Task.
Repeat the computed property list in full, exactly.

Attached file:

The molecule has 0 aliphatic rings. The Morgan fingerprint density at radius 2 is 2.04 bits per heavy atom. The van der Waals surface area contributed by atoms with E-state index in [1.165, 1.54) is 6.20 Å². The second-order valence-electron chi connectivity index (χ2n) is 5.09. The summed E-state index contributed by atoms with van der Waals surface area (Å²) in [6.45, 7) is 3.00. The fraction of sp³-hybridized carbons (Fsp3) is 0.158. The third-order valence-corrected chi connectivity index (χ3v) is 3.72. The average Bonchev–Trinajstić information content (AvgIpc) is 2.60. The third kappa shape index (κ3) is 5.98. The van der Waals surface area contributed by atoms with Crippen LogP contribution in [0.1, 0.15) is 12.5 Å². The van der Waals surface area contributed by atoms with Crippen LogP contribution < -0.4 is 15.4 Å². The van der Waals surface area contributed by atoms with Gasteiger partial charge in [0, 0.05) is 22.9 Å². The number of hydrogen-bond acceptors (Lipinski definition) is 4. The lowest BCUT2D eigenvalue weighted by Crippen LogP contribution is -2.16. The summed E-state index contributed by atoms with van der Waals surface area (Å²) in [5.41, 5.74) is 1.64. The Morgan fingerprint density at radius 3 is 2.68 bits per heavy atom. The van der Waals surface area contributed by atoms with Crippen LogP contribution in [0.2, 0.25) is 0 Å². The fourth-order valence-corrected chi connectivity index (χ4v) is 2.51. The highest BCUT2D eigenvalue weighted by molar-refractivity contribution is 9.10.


The molecule has 0 aliphatic rings. The Morgan fingerprint density at radius 2 is 2.04 bits per heavy atom. The van der Waals surface area contributed by atoms with E-state index in [1.165, 1.54) is 6.20 Å². The second-order valence-electron chi connectivity index (χ2n) is 5.09. The summed E-state index contributed by atoms with van der Waals surface area (Å²) in [6.45, 7) is 3.00. The fraction of sp³-hybridized carbons (Fsp3) is 0.158. The third-order valence-corrected chi connectivity index (χ3v) is 3.72. The average Bonchev–Trinajstić information content (AvgIpc) is 2.60. The third kappa shape index (κ3) is 5.98. The van der Waals surface area contributed by atoms with Crippen LogP contribution in [0.1, 0.15) is 12.5 Å². The van der Waals surface area contributed by atoms with Crippen LogP contribution < -0.4 is 15.4 Å². The van der Waals surface area contributed by atoms with Gasteiger partial charge in [0, 0.05) is 22.9 Å². The number of hydrogen-bond acceptors (Lipinski definition) is 4. The lowest BCUT2D eigenvalue weighted by Crippen LogP contribution is -2.16. The summed E-state index contributed by atoms with van der Waals surface area (Å²) in [5.41, 5.74) is 1.64. The Morgan fingerprint density at radius 3 is 2.68 bits per heavy atom. The van der Waals surface area contributed by atoms with Crippen LogP contribution in [0.2, 0.25) is 0 Å². The fourth-order valence-corrected chi connectivity index (χ4v) is 2.51. The highest BCUT2D eigenvalue weighted by molar-refractivity contribution is 9.10.